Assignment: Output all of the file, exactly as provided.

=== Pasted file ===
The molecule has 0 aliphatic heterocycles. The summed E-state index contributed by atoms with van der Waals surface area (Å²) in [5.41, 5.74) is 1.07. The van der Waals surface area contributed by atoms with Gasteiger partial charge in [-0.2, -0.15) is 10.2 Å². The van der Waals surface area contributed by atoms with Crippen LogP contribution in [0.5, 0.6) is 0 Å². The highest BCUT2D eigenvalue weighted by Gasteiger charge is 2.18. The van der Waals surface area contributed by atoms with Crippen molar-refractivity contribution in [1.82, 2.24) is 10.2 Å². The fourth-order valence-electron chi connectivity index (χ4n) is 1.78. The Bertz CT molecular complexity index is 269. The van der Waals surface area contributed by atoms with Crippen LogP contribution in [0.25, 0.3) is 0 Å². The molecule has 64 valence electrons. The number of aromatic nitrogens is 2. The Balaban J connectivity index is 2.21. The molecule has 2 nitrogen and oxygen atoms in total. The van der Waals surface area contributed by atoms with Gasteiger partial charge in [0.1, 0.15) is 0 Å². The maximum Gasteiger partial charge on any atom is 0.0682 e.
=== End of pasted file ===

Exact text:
The molecule has 0 aliphatic heterocycles. The summed E-state index contributed by atoms with van der Waals surface area (Å²) in [5.41, 5.74) is 1.07. The van der Waals surface area contributed by atoms with Gasteiger partial charge in [-0.2, -0.15) is 10.2 Å². The van der Waals surface area contributed by atoms with Crippen LogP contribution in [0.5, 0.6) is 0 Å². The highest BCUT2D eigenvalue weighted by Gasteiger charge is 2.18. The van der Waals surface area contributed by atoms with Crippen molar-refractivity contribution in [1.82, 2.24) is 10.2 Å². The fourth-order valence-electron chi connectivity index (χ4n) is 1.78. The Bertz CT molecular complexity index is 269. The van der Waals surface area contributed by atoms with Crippen LogP contribution in [0.25, 0.3) is 0 Å². The molecule has 64 valence electrons. The number of aromatic nitrogens is 2. The Balaban J connectivity index is 2.21. The molecule has 2 nitrogen and oxygen atoms in total. The van der Waals surface area contributed by atoms with Gasteiger partial charge in [0.1, 0.15) is 0 Å². The maximum Gasteiger partial charge on any atom is 0.0682 e.